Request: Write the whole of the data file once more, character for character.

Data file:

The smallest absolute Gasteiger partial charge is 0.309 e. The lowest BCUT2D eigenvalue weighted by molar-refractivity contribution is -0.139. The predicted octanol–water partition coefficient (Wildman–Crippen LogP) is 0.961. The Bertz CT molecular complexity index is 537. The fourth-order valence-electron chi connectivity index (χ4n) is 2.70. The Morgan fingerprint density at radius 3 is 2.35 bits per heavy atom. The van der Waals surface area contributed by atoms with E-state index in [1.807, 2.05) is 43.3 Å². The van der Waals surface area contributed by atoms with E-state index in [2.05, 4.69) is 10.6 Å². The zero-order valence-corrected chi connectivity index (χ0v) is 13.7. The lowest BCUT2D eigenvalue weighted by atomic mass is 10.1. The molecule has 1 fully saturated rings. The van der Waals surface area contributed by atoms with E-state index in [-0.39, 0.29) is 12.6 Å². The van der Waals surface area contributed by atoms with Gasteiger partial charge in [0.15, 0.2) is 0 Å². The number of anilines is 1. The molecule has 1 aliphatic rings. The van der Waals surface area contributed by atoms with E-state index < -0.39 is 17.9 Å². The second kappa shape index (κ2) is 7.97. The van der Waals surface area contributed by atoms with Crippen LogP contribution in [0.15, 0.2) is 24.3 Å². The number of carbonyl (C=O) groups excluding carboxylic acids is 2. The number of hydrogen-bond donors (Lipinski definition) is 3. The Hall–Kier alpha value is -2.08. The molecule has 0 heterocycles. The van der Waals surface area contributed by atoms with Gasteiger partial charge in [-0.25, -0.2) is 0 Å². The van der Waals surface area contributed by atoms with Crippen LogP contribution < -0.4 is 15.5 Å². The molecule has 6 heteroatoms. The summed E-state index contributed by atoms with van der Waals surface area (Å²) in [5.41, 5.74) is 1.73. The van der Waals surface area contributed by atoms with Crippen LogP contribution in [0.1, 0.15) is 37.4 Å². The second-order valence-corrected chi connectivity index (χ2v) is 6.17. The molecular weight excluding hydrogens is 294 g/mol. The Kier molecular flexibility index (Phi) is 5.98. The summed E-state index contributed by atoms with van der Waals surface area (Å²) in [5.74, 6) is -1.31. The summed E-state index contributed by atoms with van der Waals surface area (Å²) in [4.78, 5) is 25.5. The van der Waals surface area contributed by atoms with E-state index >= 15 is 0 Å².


The smallest absolute Gasteiger partial charge is 0.309 e. The lowest BCUT2D eigenvalue weighted by molar-refractivity contribution is -0.139. The predicted octanol–water partition coefficient (Wildman–Crippen LogP) is 0.961. The Bertz CT molecular complexity index is 537. The fourth-order valence-electron chi connectivity index (χ4n) is 2.70. The Morgan fingerprint density at radius 3 is 2.35 bits per heavy atom. The van der Waals surface area contributed by atoms with E-state index in [1.807, 2.05) is 43.3 Å². The van der Waals surface area contributed by atoms with E-state index in [2.05, 4.69) is 10.6 Å². The zero-order valence-corrected chi connectivity index (χ0v) is 13.7. The lowest BCUT2D eigenvalue weighted by atomic mass is 10.1. The molecule has 1 fully saturated rings. The van der Waals surface area contributed by atoms with E-state index in [-0.39, 0.29) is 12.6 Å². The van der Waals surface area contributed by atoms with Gasteiger partial charge in [0.15, 0.2) is 0 Å². The number of anilines is 1. The molecule has 1 aliphatic rings. The van der Waals surface area contributed by atoms with E-state index < -0.39 is 17.9 Å². The second kappa shape index (κ2) is 7.97. The van der Waals surface area contributed by atoms with Crippen LogP contribution in [0.15, 0.2) is 24.3 Å². The number of carbonyl (C=O) groups excluding carboxylic acids is 2. The number of hydrogen-bond donors (Lipinski definition) is 3. The Hall–Kier alpha value is -2.08. The molecule has 0 heterocycles. The van der Waals surface area contributed by atoms with Gasteiger partial charge in [-0.25, -0.2) is 0 Å². The van der Waals surface area contributed by atoms with Crippen LogP contribution < -0.4 is 15.5 Å². The molecule has 6 heteroatoms. The summed E-state index contributed by atoms with van der Waals surface area (Å²) in [5.41, 5.74) is 1.73. The van der Waals surface area contributed by atoms with Crippen LogP contribution in [0.1, 0.15) is 37.4 Å². The second-order valence-corrected chi connectivity index (χ2v) is 6.17. The molecular weight excluding hydrogens is 294 g/mol. The Kier molecular flexibility index (Phi) is 5.98. The summed E-state index contributed by atoms with van der Waals surface area (Å²) in [5.74, 6) is -1.31. The summed E-state index contributed by atoms with van der Waals surface area (Å²) in [4.78, 5) is 25.5. The van der Waals surface area contributed by atoms with E-state index >= 15 is 0 Å².